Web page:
K-Drum’s history of health care reform attempts is essential, and his conclusion is entirely correct:
This is what politics looks like. Every single Democratic president in my lifetime has tried to pass health care reform. Some of them partially succeeded and some failed entirely, but all of them tried. The two main things standing in the way of getting more have been (a) Republicans and (b) liberals who refused to compromise on single-payer.
Contra Cooper, George Bush did not hand Obama a “great big majority.” Democrats in 2009 had a big majority in the House and a zero-vote majority in the Senate. That’s the thinnest possible majority you can have, and this is the reason Obamacare is so limited. To pass, it had to satisfy the 40th most conservative senator, so that’s what it did.
There’s been a long and ultimately sterile argument over whether Obama could have gotten more. I think the evidence suggests he got as much as he could, but the truth is that we’ll never know for sure. And it doesn’t change the bigger picture anyway: thousands of Democrats—politicians, activists, think tankers, and more—have literally spent decades working their fingers to the bone creating plan after plan; selling these plans to the public; and trying dozens of different ways to somehow push health care reform through Congress. For most of that time it’s been a hard, grinding, thankless task, and we still don’t have what we ultimately want. But in the end, all of these hacks and wonks have made a difference and helped tens of millions of people. They deserve our respect, not a bit of casually tossed off disparagement just because they didn’t propose single-payer health care as their #1 priority every single year of their lives.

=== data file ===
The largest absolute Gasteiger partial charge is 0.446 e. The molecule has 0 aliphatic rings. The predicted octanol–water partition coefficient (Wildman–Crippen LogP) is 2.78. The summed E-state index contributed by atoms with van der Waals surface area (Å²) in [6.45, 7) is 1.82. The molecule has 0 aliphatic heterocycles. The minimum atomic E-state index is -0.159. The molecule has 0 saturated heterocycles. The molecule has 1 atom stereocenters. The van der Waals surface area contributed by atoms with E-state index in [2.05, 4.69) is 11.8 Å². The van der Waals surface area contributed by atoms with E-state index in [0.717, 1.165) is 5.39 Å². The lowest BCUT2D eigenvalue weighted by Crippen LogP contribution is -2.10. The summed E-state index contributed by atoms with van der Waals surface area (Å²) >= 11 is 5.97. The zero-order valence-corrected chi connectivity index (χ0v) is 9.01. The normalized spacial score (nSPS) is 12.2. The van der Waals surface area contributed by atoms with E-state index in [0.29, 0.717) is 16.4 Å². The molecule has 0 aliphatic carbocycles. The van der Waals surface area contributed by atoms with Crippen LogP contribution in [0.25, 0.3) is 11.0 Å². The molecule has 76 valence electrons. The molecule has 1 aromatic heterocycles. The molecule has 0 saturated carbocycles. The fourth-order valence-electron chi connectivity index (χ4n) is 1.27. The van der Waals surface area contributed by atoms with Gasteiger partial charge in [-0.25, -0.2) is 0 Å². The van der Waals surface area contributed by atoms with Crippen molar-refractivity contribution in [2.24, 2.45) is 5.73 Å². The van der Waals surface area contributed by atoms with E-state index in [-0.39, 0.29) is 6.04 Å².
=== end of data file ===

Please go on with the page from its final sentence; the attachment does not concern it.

Evidently, a lot of people wonder about why Obama/Reid/Pelosi weren’t able to get more. I’m increasingly amazed they were able to pass anything.